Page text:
Film Reviews:

The Blair Witch Project

(Daniel Myrick and Eduardo Sanchez, US, 1999)

This is a film about some teens who get lost in the woods and... well, that's about it really. The rest is largely in their minds and, unfortunately for viewers, in the minds of the directors, as they have chosen not to show or explain anything (largely, it seems, because there is nothing to show or explain). Despite attempts at creating an urban myth backstory in the half-recalled stories of the local townsfolk, the 'plot' is merely a handful of half-baked ideas strung limply together by LOTS of wandering around.

There are countless times in horror cinema where less is more, but there are also times when less is simply a way of padding out a lack of ideas. This is something The Blair Witch Project excels at. The incredibly cheap production values and, most refreshingly, the TV-like screen ratio (which looks very strange on a huge cinema screen with wide black bars at each side of the image) are its strongest assets. Everything else is mostly amateurish and irritating. In one respect, it is good that this did such massive business around the globe. It reminded Hollywood that you don't have to spend limitless millions to secure a box office hit and that can only be a good message to send to those unimaginative studio executives. But anyone who thinks this is scary or original simply hasn't watched enough horror films (it's got one spooky bit right at the end). The concept may have worked on the internet but the film is dull and tedious.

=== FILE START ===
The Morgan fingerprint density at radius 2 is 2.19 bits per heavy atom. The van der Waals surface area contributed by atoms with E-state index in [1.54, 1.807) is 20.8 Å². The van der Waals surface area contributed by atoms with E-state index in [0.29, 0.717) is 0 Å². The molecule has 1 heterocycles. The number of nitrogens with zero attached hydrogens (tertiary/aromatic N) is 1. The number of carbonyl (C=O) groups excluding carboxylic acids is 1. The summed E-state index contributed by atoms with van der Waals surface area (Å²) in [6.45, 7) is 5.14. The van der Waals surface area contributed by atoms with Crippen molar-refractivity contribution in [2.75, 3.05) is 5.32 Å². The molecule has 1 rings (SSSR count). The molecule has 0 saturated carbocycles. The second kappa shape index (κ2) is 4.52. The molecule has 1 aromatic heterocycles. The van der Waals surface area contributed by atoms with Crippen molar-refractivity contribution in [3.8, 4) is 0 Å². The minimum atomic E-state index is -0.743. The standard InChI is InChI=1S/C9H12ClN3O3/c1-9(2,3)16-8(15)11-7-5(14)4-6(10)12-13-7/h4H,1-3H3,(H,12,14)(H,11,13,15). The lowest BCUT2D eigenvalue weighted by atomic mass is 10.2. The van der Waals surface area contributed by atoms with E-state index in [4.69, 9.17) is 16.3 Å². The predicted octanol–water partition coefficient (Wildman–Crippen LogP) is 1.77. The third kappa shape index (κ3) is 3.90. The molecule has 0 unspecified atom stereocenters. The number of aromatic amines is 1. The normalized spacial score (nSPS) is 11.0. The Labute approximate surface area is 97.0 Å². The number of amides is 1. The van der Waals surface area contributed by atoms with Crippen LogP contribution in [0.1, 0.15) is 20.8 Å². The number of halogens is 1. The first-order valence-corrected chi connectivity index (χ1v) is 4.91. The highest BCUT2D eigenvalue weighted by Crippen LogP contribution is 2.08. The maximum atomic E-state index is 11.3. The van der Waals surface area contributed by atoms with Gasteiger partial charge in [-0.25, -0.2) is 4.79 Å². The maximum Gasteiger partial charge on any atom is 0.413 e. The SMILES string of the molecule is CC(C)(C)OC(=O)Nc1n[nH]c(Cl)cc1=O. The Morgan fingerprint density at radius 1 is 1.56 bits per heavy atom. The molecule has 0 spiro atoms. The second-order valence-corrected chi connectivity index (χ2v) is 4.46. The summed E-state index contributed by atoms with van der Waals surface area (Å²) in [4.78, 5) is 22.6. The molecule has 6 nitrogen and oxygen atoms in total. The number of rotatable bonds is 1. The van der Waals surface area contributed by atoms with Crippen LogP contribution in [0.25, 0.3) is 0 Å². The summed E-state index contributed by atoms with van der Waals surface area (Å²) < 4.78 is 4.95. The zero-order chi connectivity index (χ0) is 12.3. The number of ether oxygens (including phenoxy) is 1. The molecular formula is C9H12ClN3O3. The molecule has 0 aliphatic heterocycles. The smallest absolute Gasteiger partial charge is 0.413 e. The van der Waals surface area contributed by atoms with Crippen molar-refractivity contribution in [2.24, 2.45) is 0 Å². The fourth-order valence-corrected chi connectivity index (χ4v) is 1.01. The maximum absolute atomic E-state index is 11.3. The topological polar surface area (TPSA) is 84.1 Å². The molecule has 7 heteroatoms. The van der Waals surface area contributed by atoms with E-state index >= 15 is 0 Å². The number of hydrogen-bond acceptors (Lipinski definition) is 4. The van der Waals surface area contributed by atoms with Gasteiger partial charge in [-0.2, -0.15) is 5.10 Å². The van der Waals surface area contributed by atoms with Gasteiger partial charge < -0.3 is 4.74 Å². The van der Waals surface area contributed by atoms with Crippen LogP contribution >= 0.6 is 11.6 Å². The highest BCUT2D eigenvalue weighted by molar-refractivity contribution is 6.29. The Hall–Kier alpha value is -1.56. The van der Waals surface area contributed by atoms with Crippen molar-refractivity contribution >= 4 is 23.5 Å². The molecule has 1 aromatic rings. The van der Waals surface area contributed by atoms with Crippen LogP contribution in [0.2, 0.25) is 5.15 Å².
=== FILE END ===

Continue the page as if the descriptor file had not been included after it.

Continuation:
Rob Dyer

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